Matt Bell of Perkins Eastman notes that the worst offenders in terms of boxiness suffer from bad proportioning and composition. Relatively modest setbacks and architectural texture, combining patterns, recesses, and different materials, can make a world of difference. The Investment Building and 1999 K Street both show how minor massing details can significantly diminish bulkiness.
Left: Photo of 1999 K Street NW from Jahn Architects. Right: Investment Building by NCinDC on Flickr.
In order for greater height to enable better architecture, it would have to change the value proposition of those architectural features. Niches reduce revenue and flexibility, so there is a disincentive to use even little recesses for office buildings. With less of a need to maximize every square inch, developers might agree to increase the facade depth and reduce setbacks. The equation for finishes and detail, which cost the same amount for each floor, would remain unchanged.
Revised limits could make for more sustainable interiors
Robert Peck, who works on office design at Gensler, notes that the height limit contributes to "unusually low ceilings" in Washington. Buildings, he argues might be more efficient with higher floors to let light penetrate deeper into the building. Light enters a window at an angle, so a ray entering higher up goes deeper, especially if it can be reflected with a light shelf.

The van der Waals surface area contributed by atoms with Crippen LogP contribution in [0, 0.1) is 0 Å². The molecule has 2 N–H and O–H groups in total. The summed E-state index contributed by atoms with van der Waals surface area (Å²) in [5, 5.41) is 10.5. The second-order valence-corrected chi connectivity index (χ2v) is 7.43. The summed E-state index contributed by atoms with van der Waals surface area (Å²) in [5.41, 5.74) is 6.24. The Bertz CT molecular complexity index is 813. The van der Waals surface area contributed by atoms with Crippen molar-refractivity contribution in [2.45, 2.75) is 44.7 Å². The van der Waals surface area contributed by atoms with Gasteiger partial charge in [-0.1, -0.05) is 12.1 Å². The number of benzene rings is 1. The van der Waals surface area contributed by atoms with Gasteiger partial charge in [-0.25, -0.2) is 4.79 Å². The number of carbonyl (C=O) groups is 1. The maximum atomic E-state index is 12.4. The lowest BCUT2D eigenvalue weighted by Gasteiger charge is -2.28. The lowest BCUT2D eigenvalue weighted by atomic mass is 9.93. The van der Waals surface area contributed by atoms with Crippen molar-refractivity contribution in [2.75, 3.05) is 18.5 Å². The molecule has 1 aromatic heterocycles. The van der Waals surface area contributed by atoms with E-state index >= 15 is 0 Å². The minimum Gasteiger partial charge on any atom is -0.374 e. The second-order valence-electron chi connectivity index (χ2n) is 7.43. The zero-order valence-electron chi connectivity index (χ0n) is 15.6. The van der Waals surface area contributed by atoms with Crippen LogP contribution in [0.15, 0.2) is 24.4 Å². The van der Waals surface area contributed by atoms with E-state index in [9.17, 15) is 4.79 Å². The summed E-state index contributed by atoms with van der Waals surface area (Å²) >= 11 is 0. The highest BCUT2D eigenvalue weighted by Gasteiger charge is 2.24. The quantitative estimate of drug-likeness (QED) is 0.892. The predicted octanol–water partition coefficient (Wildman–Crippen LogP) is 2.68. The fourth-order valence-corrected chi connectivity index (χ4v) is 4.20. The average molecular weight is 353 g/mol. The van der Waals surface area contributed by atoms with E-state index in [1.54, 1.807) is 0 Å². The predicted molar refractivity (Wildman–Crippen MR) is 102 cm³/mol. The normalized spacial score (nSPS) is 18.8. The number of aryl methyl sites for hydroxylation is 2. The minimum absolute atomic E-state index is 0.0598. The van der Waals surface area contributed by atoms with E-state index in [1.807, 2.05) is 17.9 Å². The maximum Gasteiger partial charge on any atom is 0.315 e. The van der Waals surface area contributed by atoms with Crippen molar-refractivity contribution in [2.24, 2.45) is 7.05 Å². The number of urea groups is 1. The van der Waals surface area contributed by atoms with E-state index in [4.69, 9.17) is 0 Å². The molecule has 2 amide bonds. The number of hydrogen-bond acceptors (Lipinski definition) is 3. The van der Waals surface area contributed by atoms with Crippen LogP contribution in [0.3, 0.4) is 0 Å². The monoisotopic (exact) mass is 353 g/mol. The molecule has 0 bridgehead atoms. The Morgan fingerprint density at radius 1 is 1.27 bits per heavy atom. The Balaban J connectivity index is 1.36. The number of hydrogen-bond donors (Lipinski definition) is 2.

Shalom Baranes argued a related point a few months back: greater floor-to-floor heights allow ducts to be more efficiently shaped and routed. The efficiency of ducts depends on the directness of the route and the ratio of duct surface to volume. A circular or square cross section is best. But in cramped ceilings, flattened ducts and circuitous routes require air to move at faster speeds. Not only does this waste energy, it's noisier.
Section through One Bryant Park, showing floor heights from CookFox Architects.
I'd also add that higher floor heights allow heat to move away from human bodies. Designers can further this by distributing air through the floor and returning it through the ceiling. Because the fresh air does not mix with the stale air, lower volumes of air can flow at slower speeds and warmer temperatures and still achieve the same level of thermal comfort. And there are still further techniques that can be used when ceilings are less congested.